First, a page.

Despite renewed calls for Australian music festivals to introduce pill testing following two deaths at last weekend's Defqon festival, NSW Premier Gladys Berejiklian has again rejected the proposal.
As ABC reports, Berejiklian has instead an announced a panel, which includes Police Commissioner Mick Fuller, Chief Medical Officer Dr Kerry Chant and Chair of the Independent Liquor and Gaming Authority Philip Crawford, which will advise on how to address drug use at music festivals, whether harsher penalties should be considered for drug dealers and how festival promoters can improve safety.
"Pill testing doesn’t guarantee the safety of a drug," Berejiklian said.
"What might be safe for one person may not be safe for another person. The last thing we would want to see is people get a false sense of security... and if something is illegal, it is inappropriate for us to turn a blind eye and say it’s okay for that to happen.”
Meanwhile, the ACT Government has confirmed it will consider hosting a pill testing facility outside of Spilt Milk festival's Canberra event this November, after National Capital Authority (NCA), which controls the Commonwealth land where the festival is to be held, said there is no legal framework in place to conduct the testing.
It comes after Groovin The Moo held the Australian-first pill testing at its Canberra leg this past April.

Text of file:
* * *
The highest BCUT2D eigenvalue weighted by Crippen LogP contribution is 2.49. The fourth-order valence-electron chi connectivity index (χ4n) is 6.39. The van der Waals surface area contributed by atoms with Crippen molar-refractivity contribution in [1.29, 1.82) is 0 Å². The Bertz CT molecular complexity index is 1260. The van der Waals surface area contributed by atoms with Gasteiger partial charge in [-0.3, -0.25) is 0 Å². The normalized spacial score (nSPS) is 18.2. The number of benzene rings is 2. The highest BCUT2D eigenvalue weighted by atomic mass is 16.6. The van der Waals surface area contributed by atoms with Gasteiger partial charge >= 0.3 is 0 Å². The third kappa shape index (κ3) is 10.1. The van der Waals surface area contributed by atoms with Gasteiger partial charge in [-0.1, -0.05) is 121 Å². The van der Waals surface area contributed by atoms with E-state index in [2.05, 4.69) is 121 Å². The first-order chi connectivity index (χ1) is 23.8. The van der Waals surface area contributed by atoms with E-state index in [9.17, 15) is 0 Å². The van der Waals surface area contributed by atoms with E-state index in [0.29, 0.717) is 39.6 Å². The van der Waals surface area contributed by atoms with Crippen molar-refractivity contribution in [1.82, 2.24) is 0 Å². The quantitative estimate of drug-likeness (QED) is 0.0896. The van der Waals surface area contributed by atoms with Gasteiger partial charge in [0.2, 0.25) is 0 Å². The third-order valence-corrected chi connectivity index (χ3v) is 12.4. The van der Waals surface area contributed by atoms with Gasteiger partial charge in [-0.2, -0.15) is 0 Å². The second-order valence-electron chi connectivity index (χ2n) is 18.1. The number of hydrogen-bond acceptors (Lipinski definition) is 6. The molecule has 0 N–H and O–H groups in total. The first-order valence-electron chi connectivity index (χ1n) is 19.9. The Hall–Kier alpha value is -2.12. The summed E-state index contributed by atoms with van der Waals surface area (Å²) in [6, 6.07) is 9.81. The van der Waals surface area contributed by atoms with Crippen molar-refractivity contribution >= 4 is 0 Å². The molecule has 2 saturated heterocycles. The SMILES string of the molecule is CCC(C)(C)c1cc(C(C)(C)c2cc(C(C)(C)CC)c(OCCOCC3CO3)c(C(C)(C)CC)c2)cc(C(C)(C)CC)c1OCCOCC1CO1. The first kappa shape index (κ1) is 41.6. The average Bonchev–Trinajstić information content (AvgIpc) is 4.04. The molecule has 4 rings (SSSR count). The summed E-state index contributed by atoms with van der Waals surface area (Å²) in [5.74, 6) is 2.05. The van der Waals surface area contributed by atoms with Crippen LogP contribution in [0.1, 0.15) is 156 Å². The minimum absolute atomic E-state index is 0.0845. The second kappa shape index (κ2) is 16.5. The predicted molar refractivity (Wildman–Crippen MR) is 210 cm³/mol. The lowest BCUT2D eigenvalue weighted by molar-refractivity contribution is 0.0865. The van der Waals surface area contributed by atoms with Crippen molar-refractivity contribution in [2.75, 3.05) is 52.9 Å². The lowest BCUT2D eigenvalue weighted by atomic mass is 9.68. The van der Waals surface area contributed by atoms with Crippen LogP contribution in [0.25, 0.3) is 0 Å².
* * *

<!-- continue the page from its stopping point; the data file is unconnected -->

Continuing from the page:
"We've seen the terrible consequences that can arise on the weekend just gone at the Defqon festival in Sydney," ACT Greens Leader and Justice Minister Shane Rattenbury said.
"We'll continue to make the case to the NCA… I don't hold out great hope.
"We could certainly allow it to take place on ACT Government land somewhere nearby, it could be at the bus interchange because a lot of people come through there."
In an exclusive opinion piece written for The Music this week, Ted Noffs Foundation Campaigns & Policy Coordinator Shelley Smith took aim at government for refusing to look at the evidence from pill testing at conducted at Groovin The Moo this year.
"How can our politicians continue to ignore both science and the electorate, when there have been far too many deaths?" Smith wrote.
"We’ve established that we can prevent harm at music festivals, so why do governments continue to bury their heads in the sand?"
Read the full piece here.